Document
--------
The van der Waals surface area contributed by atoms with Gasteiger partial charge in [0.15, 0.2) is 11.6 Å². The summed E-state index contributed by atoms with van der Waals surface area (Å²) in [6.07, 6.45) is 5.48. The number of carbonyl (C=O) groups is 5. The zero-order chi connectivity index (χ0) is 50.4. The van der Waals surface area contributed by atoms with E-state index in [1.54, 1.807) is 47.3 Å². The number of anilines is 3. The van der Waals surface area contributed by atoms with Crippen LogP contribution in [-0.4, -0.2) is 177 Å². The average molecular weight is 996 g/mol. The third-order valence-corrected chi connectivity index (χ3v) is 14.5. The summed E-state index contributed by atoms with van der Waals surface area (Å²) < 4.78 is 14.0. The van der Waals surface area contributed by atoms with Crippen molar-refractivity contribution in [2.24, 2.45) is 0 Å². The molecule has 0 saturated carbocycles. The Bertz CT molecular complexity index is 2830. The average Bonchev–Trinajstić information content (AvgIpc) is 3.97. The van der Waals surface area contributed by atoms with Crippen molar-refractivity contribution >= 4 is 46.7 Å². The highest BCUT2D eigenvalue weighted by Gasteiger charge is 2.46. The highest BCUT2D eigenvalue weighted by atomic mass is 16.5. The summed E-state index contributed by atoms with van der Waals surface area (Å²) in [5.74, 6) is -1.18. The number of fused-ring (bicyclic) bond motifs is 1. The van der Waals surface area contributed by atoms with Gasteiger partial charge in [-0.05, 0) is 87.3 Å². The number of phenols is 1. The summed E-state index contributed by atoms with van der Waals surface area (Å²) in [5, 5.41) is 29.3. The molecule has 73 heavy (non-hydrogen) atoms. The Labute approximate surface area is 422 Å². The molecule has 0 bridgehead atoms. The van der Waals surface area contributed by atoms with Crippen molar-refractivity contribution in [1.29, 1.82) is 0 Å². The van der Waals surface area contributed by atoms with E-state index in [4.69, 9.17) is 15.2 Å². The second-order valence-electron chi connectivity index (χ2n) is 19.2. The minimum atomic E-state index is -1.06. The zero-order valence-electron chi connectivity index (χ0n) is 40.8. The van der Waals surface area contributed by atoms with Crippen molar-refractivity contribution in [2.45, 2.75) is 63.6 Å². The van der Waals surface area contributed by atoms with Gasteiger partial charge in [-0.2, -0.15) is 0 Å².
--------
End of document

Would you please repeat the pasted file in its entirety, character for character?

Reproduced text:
The van der Waals surface area contributed by atoms with Gasteiger partial charge in [0.15, 0.2) is 11.6 Å². The summed E-state index contributed by atoms with van der Waals surface area (Å²) in [6.07, 6.45) is 5.48. The number of carbonyl (C=O) groups is 5. The zero-order chi connectivity index (χ0) is 50.4. The van der Waals surface area contributed by atoms with E-state index in [1.54, 1.807) is 47.3 Å². The number of anilines is 3. The van der Waals surface area contributed by atoms with Crippen LogP contribution in [-0.4, -0.2) is 177 Å². The average molecular weight is 996 g/mol. The third-order valence-corrected chi connectivity index (χ3v) is 14.5. The summed E-state index contributed by atoms with van der Waals surface area (Å²) < 4.78 is 14.0. The van der Waals surface area contributed by atoms with Crippen molar-refractivity contribution in [2.24, 2.45) is 0 Å². The molecule has 0 saturated carbocycles. The Bertz CT molecular complexity index is 2830. The average Bonchev–Trinajstić information content (AvgIpc) is 3.97. The van der Waals surface area contributed by atoms with Crippen molar-refractivity contribution >= 4 is 46.7 Å². The highest BCUT2D eigenvalue weighted by Gasteiger charge is 2.46. The highest BCUT2D eigenvalue weighted by atomic mass is 16.5. The summed E-state index contributed by atoms with van der Waals surface area (Å²) in [5.74, 6) is -1.18. The number of fused-ring (bicyclic) bond motifs is 1. The van der Waals surface area contributed by atoms with Gasteiger partial charge in [-0.05, 0) is 87.3 Å². The number of phenols is 1. The summed E-state index contributed by atoms with van der Waals surface area (Å²) in [5, 5.41) is 29.3. The molecule has 73 heavy (non-hydrogen) atoms. The Labute approximate surface area is 422 Å². The molecule has 0 bridgehead atoms. The van der Waals surface area contributed by atoms with Crippen molar-refractivity contribution in [1.29, 1.82) is 0 Å². The van der Waals surface area contributed by atoms with E-state index in [4.69, 9.17) is 15.2 Å². The second-order valence-electron chi connectivity index (χ2n) is 19.2. The minimum atomic E-state index is -1.06. The zero-order valence-electron chi connectivity index (χ0n) is 40.8. The van der Waals surface area contributed by atoms with Crippen molar-refractivity contribution in [2.45, 2.75) is 63.6 Å². The van der Waals surface area contributed by atoms with Gasteiger partial charge in [-0.2, -0.15) is 0 Å².